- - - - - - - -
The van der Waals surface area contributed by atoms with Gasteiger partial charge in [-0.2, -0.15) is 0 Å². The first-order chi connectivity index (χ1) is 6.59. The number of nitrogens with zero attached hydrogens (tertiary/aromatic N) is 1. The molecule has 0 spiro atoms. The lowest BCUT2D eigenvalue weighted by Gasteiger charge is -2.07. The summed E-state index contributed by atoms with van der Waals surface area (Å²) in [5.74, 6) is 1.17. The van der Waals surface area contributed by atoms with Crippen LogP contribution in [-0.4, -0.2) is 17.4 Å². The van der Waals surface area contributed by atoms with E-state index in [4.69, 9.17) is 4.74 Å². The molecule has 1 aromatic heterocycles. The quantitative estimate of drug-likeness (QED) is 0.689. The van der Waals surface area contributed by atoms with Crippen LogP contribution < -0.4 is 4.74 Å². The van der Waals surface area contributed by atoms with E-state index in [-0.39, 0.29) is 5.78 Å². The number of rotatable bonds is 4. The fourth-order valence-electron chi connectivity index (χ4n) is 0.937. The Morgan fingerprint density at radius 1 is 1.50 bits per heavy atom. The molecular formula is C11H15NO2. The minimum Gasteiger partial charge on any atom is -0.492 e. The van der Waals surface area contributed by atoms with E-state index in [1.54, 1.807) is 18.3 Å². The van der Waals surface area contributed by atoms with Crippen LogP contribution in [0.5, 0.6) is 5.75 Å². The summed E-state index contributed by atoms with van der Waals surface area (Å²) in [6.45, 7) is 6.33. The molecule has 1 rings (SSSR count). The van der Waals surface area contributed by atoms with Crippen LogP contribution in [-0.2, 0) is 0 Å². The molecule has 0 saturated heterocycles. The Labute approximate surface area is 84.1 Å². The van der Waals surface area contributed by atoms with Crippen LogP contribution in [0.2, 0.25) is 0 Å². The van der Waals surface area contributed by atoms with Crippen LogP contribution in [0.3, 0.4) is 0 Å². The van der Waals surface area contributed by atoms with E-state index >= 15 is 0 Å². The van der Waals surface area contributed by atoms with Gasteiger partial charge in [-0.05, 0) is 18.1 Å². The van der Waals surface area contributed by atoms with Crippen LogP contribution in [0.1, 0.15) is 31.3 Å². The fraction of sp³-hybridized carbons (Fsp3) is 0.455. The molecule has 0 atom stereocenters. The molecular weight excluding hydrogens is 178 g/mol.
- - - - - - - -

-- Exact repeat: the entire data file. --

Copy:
The van der Waals surface area contributed by atoms with Gasteiger partial charge in [-0.2, -0.15) is 0 Å². The first-order chi connectivity index (χ1) is 6.59. The number of nitrogens with zero attached hydrogens (tertiary/aromatic N) is 1. The molecule has 0 spiro atoms. The lowest BCUT2D eigenvalue weighted by Gasteiger charge is -2.07. The summed E-state index contributed by atoms with van der Waals surface area (Å²) in [5.74, 6) is 1.17. The van der Waals surface area contributed by atoms with Crippen LogP contribution in [-0.4, -0.2) is 17.4 Å². The van der Waals surface area contributed by atoms with E-state index in [4.69, 9.17) is 4.74 Å². The molecule has 1 aromatic heterocycles. The quantitative estimate of drug-likeness (QED) is 0.689. The van der Waals surface area contributed by atoms with Crippen LogP contribution < -0.4 is 4.74 Å². The van der Waals surface area contributed by atoms with E-state index in [-0.39, 0.29) is 5.78 Å². The number of rotatable bonds is 4. The fourth-order valence-electron chi connectivity index (χ4n) is 0.937. The Morgan fingerprint density at radius 1 is 1.50 bits per heavy atom. The molecular formula is C11H15NO2. The minimum Gasteiger partial charge on any atom is -0.492 e. The van der Waals surface area contributed by atoms with E-state index in [1.54, 1.807) is 18.3 Å². The van der Waals surface area contributed by atoms with Crippen LogP contribution in [0.5, 0.6) is 5.75 Å². The summed E-state index contributed by atoms with van der Waals surface area (Å²) in [6.45, 7) is 6.33. The molecule has 1 rings (SSSR count). The van der Waals surface area contributed by atoms with Crippen LogP contribution in [-0.2, 0) is 0 Å². The molecule has 0 saturated heterocycles. The Labute approximate surface area is 84.1 Å². The van der Waals surface area contributed by atoms with Crippen LogP contribution in [0.2, 0.25) is 0 Å². The van der Waals surface area contributed by atoms with Crippen LogP contribution in [0.3, 0.4) is 0 Å². The van der Waals surface area contributed by atoms with E-state index >= 15 is 0 Å². The van der Waals surface area contributed by atoms with Gasteiger partial charge in [-0.05, 0) is 18.1 Å². The van der Waals surface area contributed by atoms with Crippen LogP contribution in [0.1, 0.15) is 31.3 Å². The fraction of sp³-hybridized carbons (Fsp3) is 0.455. The molecule has 0 atom stereocenters. The molecular weight excluding hydrogens is 178 g/mol.